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March 9th, 2015

Charleston Daily Mail Lauds Tort Reform Inspired by a Notorious High Court Decision

states14_WVAn editorial in Charleston, West Virginia’s leading newspaper today offers well-deserved kudos to lawmakers and the governor for enactment of a tort reform law that effectively overturns a notoriously bad state high court decision that a dissenting justice said explains why the state is known as a Judicial Hellhole.

Restoring the ‘Open and Obvious’ Doctrine of Liability” begins by saying “One of the most egregious decisions by the West Virginia Supreme Court in recent years was corrected last week when Gov. Tomblin signed Senate Bill 13 to reinstate the long-standing ‘open and obvious’ doctrine in premises liability.

“The West Virginia Supreme Court abandoned that rule in a 2013 case, over a sharp dissent from Justice Allen Loughry, who called it ‘a radical departure from our well-established law.’”

Loughry added that, “It is decisions like this that have given this state the unfortunate reputation of being a ‘judicial hellhole.’  The majority has saddled property owners with the impossible burden of making their premises ‘injury proof’ for persons who either refuse or are inexplicably incapable of taking personal responsibility for their own safety.”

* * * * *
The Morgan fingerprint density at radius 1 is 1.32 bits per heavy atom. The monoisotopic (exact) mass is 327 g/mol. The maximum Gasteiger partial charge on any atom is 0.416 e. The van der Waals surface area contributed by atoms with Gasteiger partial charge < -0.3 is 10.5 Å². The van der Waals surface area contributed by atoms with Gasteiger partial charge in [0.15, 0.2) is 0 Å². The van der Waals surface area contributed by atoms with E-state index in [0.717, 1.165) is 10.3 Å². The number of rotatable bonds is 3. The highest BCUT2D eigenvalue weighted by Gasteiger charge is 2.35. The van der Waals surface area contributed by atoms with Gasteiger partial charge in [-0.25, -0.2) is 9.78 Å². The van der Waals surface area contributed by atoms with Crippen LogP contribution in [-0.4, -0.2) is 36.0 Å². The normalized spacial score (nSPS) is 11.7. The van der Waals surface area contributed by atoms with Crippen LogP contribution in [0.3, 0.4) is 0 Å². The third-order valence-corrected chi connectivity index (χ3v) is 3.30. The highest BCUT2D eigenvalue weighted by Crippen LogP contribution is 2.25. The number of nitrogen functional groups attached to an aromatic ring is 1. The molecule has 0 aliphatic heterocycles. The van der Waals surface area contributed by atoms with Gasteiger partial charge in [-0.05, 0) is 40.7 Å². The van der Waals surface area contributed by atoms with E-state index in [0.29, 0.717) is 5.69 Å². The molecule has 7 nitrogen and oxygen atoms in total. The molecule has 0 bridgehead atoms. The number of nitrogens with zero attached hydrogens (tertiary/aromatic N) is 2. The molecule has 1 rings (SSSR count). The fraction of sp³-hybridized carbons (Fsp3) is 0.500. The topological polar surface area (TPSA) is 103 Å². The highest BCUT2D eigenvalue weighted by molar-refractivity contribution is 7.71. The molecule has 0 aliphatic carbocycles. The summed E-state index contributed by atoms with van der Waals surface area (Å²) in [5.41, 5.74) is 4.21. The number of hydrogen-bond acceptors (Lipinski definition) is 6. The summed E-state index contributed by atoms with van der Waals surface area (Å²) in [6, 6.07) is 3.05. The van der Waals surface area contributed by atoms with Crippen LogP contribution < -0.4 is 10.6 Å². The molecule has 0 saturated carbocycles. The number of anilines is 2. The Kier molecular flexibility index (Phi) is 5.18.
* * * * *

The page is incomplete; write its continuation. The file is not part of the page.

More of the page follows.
“The logical consequences of abandoning the traditional doctrine are absurd,” the Daily Mail’s editorial continued.  “If there’s a pond on your property, you could be sued by the heirs of someone who trespasses, takes a swim, and drowns. If you put up a barbed-wire fence to keep that from happening, you could be sued by someone who injures himself trying to climb over it.

“It’s been said that there’s nothing so uncommon as common sense. That may be true, but it’s no reason to reward people who lack the common sense to avoid obvious hazards — and to punish property owners with lawsuits and higher insurance premiums.”

Enactment of the new law serves as a sharp rebuke the Chief Justice Robin Jean Davis-led majority that seems to pride itself on its pandering to slip-and-fall lawyers at everyone else’s expense.

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